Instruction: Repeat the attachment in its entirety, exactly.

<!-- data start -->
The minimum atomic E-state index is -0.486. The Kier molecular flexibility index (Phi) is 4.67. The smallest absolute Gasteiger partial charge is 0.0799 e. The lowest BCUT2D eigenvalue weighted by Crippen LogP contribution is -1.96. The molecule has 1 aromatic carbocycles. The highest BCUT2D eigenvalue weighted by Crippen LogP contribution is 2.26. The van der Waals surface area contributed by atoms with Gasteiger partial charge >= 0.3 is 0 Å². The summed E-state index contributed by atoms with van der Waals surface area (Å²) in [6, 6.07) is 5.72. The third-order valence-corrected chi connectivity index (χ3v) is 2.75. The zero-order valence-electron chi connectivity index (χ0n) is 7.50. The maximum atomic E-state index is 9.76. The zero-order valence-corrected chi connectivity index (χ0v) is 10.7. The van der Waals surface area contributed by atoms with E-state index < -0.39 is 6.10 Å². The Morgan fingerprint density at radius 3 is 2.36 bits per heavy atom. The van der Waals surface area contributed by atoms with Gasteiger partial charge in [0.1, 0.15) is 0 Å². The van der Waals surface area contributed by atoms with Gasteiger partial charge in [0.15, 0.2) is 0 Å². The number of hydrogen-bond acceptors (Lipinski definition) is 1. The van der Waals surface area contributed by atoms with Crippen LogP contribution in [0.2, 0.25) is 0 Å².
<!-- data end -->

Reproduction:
The minimum atomic E-state index is -0.486. The Kier molecular flexibility index (Phi) is 4.67. The smallest absolute Gasteiger partial charge is 0.0799 e. The lowest BCUT2D eigenvalue weighted by Crippen LogP contribution is -1.96. The molecule has 1 aromatic carbocycles. The highest BCUT2D eigenvalue weighted by Crippen LogP contribution is 2.26. The van der Waals surface area contributed by atoms with Gasteiger partial charge >= 0.3 is 0 Å². The summed E-state index contributed by atoms with van der Waals surface area (Å²) in [6, 6.07) is 5.72. The third-order valence-corrected chi connectivity index (χ3v) is 2.75. The zero-order valence-electron chi connectivity index (χ0n) is 7.50. The maximum atomic E-state index is 9.76. The zero-order valence-corrected chi connectivity index (χ0v) is 10.7. The van der Waals surface area contributed by atoms with E-state index < -0.39 is 6.10 Å². The Morgan fingerprint density at radius 3 is 2.36 bits per heavy atom. The van der Waals surface area contributed by atoms with Gasteiger partial charge in [0.1, 0.15) is 0 Å². The van der Waals surface area contributed by atoms with Gasteiger partial charge in [0.15, 0.2) is 0 Å². The number of hydrogen-bond acceptors (Lipinski definition) is 1. The van der Waals surface area contributed by atoms with Crippen LogP contribution in [0.2, 0.25) is 0 Å².